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The town of Randolph bypassed Plaintiff, a police officer with the town, and appointed three candidates with lower scores on the police sergeant’s examination to its three open police sergeant positions. Plaintiff appealed. The Civil Service Commission dismissed the appeal. Plaintiff sought review of the Commission’s decision in the superior court. A superior court judge denied Plaintiff’s motion for reconsideration and entered judgment for the Commission. The Supreme Judicial Court affirmed the superior court’s denial of Plaintiff’s motion for judgment on the pleadings, holding (1) the record did not support the concern that the town’s flawed procedure for selecting candidates reflected a departure from basic merit principles; and (2) there was substantial evidence to support a reasonable justification for the town’s bypass. View "Sherman v. Town of Randolph" on Justia Law

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The Town of Hanover decided to bypass Plaintiff, a police officer with the town, and appoint two candidates with lower scores on the police sergeant’s examination to its open police sergeant positions. Plaintiff appealed the town’s decision to the Civil Service Commission, arguing that, pursuant to Mass. Gen. Laws ch. 31, 2(b), where an appointing authority promotes a candidate other than the candidate ranked highest on the certification list, the promotion is not effective until the appointing authority’s statement of reasons for the bypass have been “received by the administrator” and that the administrator may not delegate that function to the town’s appointing authority. The Commission denied the appeal. A superior court judge allowed Plaintiff’s motion for judgment on the pleadings and and remanded the matter to the human resources division (HRD) to decide whether the bypass reasons should be approved. The Supreme Judicial Court vacated the judgment and remanded, holding (1) the administrator may delegate its administrative function to receive statements of reasons supporting bypass promotions, and it was practicable to do so in this case; and (2) the judge erred in remanding the matter to the HRD without conducting his own review of whether the Commission’s determination was supported by substantial evidence. View "Malloch v. Town of Hanover" on Justia Law

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John Doe was adjudicated a delinquent juvenile by reason of sex offenses and was committed to the Department of Youth Services. Defendant was later found to be a sexually dangerous person and was civilly committed for a period of from one day to life. Twenty years after Doe committed the offenses the Sex Offender Registry Board (SORB) classified him as a level three sex offender. Doe was later discharged from the treatment center based on the determination that he was no longer sexually dangerous. Doe brought this action contending, as relevant to this appeal, that the hearing examiner’s determination that he is a level three sex offender was unsupported by substantial evidence, in part because the evidence underlying the classification was stale where the hearing resulting in the final classification took place more than three years before Defendant’s discharge. The Supreme Judicial Court agreed with Doe and remanded the matter, holding that because Doe’s final classification was was not based on current evidence of the relevant risk factors, Doe was entitled to a new evidentiary hearing at which SORB will bear the burden of establishing Doe’s current risk of reoffense and dangerousness to the community. View "Doe, Sex Offender Registry Bd. No. 3839 v. Sex Offender Registry Bd." on Justia Law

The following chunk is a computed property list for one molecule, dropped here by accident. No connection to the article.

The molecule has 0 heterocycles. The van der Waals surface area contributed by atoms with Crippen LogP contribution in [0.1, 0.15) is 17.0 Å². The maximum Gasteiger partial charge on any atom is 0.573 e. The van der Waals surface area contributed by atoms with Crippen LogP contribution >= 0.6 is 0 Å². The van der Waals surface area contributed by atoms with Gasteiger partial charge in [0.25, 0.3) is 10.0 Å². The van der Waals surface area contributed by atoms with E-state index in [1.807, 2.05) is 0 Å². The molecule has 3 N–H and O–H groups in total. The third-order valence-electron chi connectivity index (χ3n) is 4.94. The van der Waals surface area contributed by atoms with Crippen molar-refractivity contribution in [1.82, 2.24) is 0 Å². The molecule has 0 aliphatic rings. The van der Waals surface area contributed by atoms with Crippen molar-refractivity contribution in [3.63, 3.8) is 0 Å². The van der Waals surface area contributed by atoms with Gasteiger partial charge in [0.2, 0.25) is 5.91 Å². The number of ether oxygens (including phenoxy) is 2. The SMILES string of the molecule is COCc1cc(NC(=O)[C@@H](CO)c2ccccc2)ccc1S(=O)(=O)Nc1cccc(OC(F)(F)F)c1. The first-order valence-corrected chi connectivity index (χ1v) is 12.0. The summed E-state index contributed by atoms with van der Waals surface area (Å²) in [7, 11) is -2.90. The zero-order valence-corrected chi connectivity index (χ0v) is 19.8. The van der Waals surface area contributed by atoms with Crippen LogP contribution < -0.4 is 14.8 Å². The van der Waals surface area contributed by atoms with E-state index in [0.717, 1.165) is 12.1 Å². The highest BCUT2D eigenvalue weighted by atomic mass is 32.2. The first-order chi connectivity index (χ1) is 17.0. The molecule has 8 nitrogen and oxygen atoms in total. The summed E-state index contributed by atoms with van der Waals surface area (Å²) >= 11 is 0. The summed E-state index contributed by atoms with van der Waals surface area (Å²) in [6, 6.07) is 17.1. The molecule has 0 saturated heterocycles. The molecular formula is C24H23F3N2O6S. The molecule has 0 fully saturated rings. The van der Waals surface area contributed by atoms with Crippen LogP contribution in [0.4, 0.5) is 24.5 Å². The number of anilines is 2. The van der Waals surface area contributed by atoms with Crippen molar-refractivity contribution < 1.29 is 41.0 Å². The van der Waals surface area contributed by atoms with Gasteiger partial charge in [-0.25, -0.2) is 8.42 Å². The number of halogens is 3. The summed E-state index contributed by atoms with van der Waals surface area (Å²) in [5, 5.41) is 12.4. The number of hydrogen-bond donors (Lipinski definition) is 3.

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John Doe, Sex Offender Registry Board No. 7083, was serving a criminal sentence and had been civilly committed as a sexually dangerous person when the Sex Offender Registry Board (SORB) notified him of its recommendation that he be classified as a level three sex offender. When a classification hearing took place in February 2012 Doe’s earliest parole eligibility date was ten months away and a trial on Doe’s petition for discharged was eighteen months away. Doe requested that the classification hearing be continued or left open. The hearing examiner denied the requests and classified Doe as a level three sex offender. The superior court and appeals court affirmed. Doe appealed, arguing that, by scheduling the classification hearing based on his earliest possible parole eligibility date, the information relied on by the hearing examiner in reaching a classification decision will have become stale by the time Doe is released from confinement. The Supreme Judicial Court vacated SORB’s decision and the superior court’s order affirming that determination, holding that, because the 2012 classification of Doe as a level three sex offender will not reflect an evaluation of his current level of risk at the time of his discharge from the treatment center, the decision classifying Doe as a level three offender is invalid. View "Doe, Sex Offender Registry Bd. No. 7083 v. Sex Offender Registry Bd." on Justia Law

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George and Sandra Schussel filed no tax returns between 1989 and 2007. In 2007, George was convicted of federal conspiracy and tax evasion charges. Thereafter, the Commissioner of Revenue issued the Schussels a notice of failure to file Massachusetts income tax returns for the years 1993 to 1995. The Schussels filed tax returns for those years, but the Commissioner determined that the returns were “false or fraudulent” or to have been filed with an intent to evade taxes. Consequently, the Commissioner imposed a “double assessment” against the Schussels. The Commission denied the Schussels request for abatement of the double assessment. The Appellate Tax Board and the Appeals Court affirmed the Commissioner’s decisions. The Supreme Judicial Court affirmed, holding (1) the Board’s findings of fact were supported by substantial evidence; and (2) the Schussels’ claim that they were entitled to relief from the double assessment under an amnesty program established by the Commissioner in 2009 was not properly before the Court. View "Schussel v. Comm’r of Revenue" on Justia Law